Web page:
applicant’s need for the transitional period, describe the extent to which its system is in compliance with WTO rules, and lay out the steps that remain to be taken, a calendar for progressive compliance and a date by which the applicant will be in full compliance (see example in Annex 13.2 ). LDCs may also include technical assistance needs, though not as a condition for compliance. Members expect that the existing degree of conformity with the provisions of the agreement will not be reduced during the transitional period, that transparency provisions are implemented as soon as possible and that critical provisions central to the issue of market access and the maintenance of a stable, predictable trade regime are in place at the time of accession to the WTO of the applicant concerned.114
If the basic legislation is not already in conformity with WTO requirements, they will normally wish to examine draft legislation before a decision is taken on the terms for granting the transitional period and normally expect this legislation to be implemented rapidly thereafter. Transitional periods have been granted to both LDCs that have already acceded.115 One small, vulnerable isolated developing country has been treated in much the same way as the
LDCs have been provided with technical assistance and assistance with capacity building in connection with their implementation of Action Plans for transitional periods and other aspects of the accession process on a priority basis. Discussion of the technical assistance to be provided has normally taken place outside the Working Parties and Members have not agreed to suggestions that the obligation to comply with the Action Plan be made conditional on receipt of technical assistance. The Action Plan as revised and incorporated in a Protocol commitment does not contain a column indicating the technical assistance to be provided. However, one Working Party Report contains a paragraph in which the representative of the country concerned made it clear that as an LDC with limited resources, infrastructure and institutional and technical capabilities, it would face serious difficulties to implement the WTO agreements expeditiously by its own means. This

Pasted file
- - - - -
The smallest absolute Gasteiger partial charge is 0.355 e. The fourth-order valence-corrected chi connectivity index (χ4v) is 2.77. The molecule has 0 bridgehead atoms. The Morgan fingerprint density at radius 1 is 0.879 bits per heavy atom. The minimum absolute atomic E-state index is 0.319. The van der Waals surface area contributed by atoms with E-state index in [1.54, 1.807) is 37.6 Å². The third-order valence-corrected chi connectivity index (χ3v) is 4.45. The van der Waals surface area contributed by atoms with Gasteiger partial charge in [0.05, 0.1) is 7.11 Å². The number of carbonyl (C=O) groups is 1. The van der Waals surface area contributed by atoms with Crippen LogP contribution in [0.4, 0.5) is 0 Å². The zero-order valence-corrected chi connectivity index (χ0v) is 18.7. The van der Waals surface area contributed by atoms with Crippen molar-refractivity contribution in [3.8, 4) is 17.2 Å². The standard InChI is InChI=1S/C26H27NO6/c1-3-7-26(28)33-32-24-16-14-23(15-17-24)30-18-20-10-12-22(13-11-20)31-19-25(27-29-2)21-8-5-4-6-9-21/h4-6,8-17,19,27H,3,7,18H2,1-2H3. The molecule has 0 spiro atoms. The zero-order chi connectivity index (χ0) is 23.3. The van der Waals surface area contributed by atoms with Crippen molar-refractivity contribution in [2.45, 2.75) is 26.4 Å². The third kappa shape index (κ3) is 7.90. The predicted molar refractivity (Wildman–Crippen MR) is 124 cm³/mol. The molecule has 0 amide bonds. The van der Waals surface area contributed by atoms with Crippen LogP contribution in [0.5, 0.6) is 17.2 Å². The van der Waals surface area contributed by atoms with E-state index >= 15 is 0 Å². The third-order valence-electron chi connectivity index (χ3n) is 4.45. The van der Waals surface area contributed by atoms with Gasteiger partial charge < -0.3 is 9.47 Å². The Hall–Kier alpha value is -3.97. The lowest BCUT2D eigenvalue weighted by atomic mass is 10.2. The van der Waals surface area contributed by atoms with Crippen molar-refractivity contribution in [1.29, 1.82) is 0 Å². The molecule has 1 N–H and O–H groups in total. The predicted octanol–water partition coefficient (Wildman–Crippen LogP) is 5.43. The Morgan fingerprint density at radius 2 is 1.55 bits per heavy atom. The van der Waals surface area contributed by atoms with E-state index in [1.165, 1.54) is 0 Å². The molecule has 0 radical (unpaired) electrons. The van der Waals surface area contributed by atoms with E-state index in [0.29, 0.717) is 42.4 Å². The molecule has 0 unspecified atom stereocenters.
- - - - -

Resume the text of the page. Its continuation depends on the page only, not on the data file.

country’s action plans had identified the specific areas and projects where technical assistance would be welcome. The representative acknowledged assistance already received but added that additional technical assistance would be required with respect to these and other areas of WTO implementation as noted in the action plans.117
The implementation of the Guidelines has also streamlined the accession process for LDCs. Since the adoption of the Guidelines, substantive demands on LDCs have been moderated in some respects. The two LDCs that have already acceded were, for instance, not required to accept WTO plurilateral agreements and the obligations that they have undertaken in their Goods Schedules and Services Schedules are less onerous than those of other applicants that have acceded in recent years.118
Accession of China
China’s accession was exceptional for a number of reasons, including: the scope of reform
— the object of domestic, legal and economic reform was to establish a socialist market economy in line with
China’s basic national policy of opening to the outside world; the multiple trade instruments used in its different levels of government; the inclusion in its customs territory of areas where special regimes for tariffs, taxes and regulations are established (including border trade regions, minority autonomous areas, Special Economic Zones, open coastal cities, economic and technical development zones); and its very large size and rapid growth.
China’s accession package therefore includes a number of commitments which, in many ways, are unique. In particular,
China’s accession documents include: